The European Dream

Touring overseas

27 September 2014

Many African bands dream of playing in the US or Europe, like many European bands dream of plaing in the US or Africa. It is not an easy road to get there, but once you manage, it is a fantastic experience.

MYA wants to support artists to travel abroad. We are called Manage YOUR Art, because we believe that people should have the resources to manage themselves. The main resource is knowledge, which is why we are building http://www.MasterYourAbility.com

MYA is not a booking agent or an investor. We simply love to share our knowledge about the music industry to bring good music to other countries so people elsewhere can enjoy the music. We like to get people together to learn about other cultures through collaborations, workshops and performances. So what we offer is knowledge sharing and our network.

It started in 2008. We had great times when BCUC from Soweto (SA) came to The Netherlands 3 years in a row. Every show was special and they build up a nice fanbase in our country. We went on a journey together and learned a lot from each other. It was a life-changing experience and I feel blessed that I have worked with these talented, hard-working and beautiful people. Now BCUC plays primetime at main stages of festivals in South Africa and recently finished their 2nd Spanish tour. All arranged by BCUC themselves! Their music makes me cry, angry, laugh and dance - mixed emotions brought in the most beautiful way. My visits to Soweto are always great; I love to hang out with their friends, eat at Foodzone, talk football, world politics and music, and dance till late.

Kaapstad meets Kytopia was a different experience, but also fantastic. So much good music, lovely people, great live shows and the artists made friends for life. We are looking forward to the next step to see where KMK takes the artists involved.

Sometimes we initiate our own projects and a couple of times we paid the airfare for African bands out of our own pockets which is then (sometimes) earned back through fees for live performances. Unfortunately we did not always earn our investment back, but it was all worth it. We had so much fun and learned so much from our African visitors, who usually stay at our house when they are in The Netherlands. It is an equal relationship, we work on it together and share what we know to make things work.

So MYA is not able to bring bands to Europe, but we can help to find funding, if possible in your own country or continent. The website will give advice on how to write funding applications and will offer a list of funds that support overseas traveling.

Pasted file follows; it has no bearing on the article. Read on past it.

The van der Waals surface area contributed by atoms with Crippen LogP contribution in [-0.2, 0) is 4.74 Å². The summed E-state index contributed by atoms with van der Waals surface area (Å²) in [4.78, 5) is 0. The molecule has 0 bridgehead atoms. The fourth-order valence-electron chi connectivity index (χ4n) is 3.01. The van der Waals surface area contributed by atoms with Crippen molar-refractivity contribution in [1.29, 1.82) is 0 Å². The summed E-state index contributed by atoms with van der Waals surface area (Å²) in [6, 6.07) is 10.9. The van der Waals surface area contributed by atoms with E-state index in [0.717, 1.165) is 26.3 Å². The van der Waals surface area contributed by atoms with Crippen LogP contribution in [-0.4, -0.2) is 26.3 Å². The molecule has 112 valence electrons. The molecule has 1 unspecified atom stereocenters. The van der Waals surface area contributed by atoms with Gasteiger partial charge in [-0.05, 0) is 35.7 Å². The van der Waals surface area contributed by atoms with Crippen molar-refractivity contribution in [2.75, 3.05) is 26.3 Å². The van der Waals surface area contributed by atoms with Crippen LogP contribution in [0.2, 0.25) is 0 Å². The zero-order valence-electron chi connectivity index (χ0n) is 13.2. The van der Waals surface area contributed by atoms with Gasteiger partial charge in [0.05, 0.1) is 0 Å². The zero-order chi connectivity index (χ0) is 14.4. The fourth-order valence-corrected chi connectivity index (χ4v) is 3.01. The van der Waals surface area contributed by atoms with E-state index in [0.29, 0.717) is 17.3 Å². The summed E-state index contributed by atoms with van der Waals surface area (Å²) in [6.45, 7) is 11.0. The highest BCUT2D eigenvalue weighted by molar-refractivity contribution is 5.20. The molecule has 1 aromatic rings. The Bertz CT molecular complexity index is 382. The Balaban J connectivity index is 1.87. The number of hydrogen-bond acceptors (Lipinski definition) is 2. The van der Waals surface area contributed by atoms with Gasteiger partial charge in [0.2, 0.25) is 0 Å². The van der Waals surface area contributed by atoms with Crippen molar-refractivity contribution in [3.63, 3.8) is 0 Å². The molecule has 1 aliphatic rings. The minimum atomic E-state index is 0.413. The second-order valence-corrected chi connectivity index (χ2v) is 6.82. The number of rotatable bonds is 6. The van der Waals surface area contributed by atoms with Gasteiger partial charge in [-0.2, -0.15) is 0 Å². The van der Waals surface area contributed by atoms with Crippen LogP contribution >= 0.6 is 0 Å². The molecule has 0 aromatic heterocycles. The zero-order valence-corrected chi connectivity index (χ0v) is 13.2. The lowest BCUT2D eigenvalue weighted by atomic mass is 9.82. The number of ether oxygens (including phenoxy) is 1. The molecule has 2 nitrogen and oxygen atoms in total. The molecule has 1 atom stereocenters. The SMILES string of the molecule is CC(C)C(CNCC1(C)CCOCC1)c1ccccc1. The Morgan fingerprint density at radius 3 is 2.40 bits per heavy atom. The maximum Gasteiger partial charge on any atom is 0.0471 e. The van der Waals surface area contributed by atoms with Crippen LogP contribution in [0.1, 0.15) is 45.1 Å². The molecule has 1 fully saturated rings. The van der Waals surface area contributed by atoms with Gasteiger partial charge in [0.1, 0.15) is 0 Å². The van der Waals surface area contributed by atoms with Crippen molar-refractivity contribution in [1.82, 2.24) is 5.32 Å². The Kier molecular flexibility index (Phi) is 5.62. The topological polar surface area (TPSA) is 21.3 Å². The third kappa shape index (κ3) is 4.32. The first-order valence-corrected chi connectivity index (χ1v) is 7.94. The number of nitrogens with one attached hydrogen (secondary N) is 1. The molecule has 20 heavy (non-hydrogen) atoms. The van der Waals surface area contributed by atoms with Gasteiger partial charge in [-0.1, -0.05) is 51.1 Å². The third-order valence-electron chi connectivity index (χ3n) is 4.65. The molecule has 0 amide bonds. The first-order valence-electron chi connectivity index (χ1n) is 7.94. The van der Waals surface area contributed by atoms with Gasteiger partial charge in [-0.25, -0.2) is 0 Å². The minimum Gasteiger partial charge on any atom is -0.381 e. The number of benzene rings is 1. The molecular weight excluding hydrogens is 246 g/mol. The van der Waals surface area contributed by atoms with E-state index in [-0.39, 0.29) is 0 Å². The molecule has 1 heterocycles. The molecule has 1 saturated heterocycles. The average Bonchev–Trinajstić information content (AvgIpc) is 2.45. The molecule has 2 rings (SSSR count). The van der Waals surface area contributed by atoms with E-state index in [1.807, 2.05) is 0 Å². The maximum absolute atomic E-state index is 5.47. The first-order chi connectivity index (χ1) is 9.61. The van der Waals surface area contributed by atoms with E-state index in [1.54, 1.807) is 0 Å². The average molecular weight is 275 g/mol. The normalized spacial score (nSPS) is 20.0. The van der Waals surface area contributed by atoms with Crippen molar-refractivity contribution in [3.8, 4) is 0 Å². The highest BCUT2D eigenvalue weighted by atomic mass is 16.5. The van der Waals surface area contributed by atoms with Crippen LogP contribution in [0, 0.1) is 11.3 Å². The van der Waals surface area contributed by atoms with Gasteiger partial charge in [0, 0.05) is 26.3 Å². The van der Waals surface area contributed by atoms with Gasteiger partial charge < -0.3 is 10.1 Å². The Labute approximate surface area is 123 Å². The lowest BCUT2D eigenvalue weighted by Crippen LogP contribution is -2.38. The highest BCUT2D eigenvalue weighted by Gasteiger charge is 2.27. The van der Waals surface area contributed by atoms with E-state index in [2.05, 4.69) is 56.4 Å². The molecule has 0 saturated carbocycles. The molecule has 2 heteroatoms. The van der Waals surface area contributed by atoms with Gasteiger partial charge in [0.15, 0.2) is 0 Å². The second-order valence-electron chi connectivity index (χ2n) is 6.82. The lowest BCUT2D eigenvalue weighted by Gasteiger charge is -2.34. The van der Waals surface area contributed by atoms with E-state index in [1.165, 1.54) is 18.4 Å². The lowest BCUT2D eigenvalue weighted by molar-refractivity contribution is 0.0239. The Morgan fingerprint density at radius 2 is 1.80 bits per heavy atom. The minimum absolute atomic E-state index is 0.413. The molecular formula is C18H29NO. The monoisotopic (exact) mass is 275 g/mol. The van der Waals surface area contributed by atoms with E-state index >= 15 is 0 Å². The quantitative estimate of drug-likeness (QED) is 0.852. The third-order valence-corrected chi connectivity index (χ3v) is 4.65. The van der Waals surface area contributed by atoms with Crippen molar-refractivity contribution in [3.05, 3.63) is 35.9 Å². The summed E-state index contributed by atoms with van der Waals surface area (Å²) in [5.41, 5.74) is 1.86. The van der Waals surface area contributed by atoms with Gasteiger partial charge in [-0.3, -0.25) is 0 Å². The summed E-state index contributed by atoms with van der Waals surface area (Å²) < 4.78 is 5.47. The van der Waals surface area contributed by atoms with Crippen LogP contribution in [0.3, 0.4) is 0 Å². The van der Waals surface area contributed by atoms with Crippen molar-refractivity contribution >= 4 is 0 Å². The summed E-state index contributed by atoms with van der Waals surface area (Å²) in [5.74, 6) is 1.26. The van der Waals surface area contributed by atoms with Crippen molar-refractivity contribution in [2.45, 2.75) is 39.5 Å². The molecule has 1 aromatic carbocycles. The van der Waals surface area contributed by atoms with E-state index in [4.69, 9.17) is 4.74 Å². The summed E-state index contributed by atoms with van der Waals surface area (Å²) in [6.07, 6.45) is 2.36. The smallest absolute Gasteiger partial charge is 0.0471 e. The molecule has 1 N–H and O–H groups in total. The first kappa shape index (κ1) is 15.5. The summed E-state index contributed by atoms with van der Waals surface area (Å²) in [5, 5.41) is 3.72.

Keep in mind that the expense for an overseas trip are high. You need

- airfare (easily €1000 per person; the bigger the band, the more money you need);

- visa;

* to get your visa you need invitation letters, proof of paid accommodation, proof that your food (or per diem/daily allowance) is arranged, and a medical insurance;

- accommodation (€20-50 per person per night. Or try couch surfing or AirBnB for cheaper options);

- food, drink, transport (buses or trains), communication (sim card).

All this needs to covered, either through funding or earning enough money with performances and/or workshops.

But who will book you? It is possible nobody ever heard from you. You are probably unknown, so venue promoters take a big risk because it is very unlikely you sell enough tickets to cover the costs a venue makes to open their doors. This means you might have to invest in promotion to get yourself known. You can do a lot yourself, like posting on Facebook and Twitter, write a good press release, have a biography and some hi resolution pictures. That is a start, but if you want your music to be played on the radio, you need to hire a 'plugger' who can push your music to radio stations. That is easier said than done, because of 2 reasons.

Competition is steep. There are many bands in Europe who also want to play. It is as difficult for a local musician from Amsterdam to get a gig in Holland as it is for other unknown bands. Except that the locals can do it cheaper because they do not to cover all travel expenses and the have the pro that they might bring some family and friends to the gig.

Another challenge is the genre. Do you market your music as world music? Or popular (crossover) music? Do you emphasise you are from Africa? That is good for some international festivals, but in The Netherlands it will stop a lot if people from attending your show. It will attract a certain audience who love everything African (and luckily that group is growing) but some people do expect reet skirts, feathers and (only) djembes when they think of African bands - they think of traditional music and stereotypes. Like we all live in windmills and wear clogs in The Netherlands... ;) MYA wants to show that Africa has a lot more to offer and likes to work with contemporary artists. There is good modern music being made on the African continent and we like to share that with more people. Broaden horizons for the musicians and the audience, which is why festivals with a wide range of music are good places to perform. You play for people who love to hear new fresh sounds, and the promoters have less financial risks because people buy tickets for the whole event.

The Dutch market is small. It is best to focus on more than one country, for example Germany (great reggae scene), UK (big African population), France (only good for French speaking bands), Spain (nice world music festivals), ànd The Netherlands (because we'd love to see you in our country).

By the end of the year, we will have more info in touring overseas on this website. In the meantime, please fill in our survey and we hope to see you in stage in The Netherlands soon.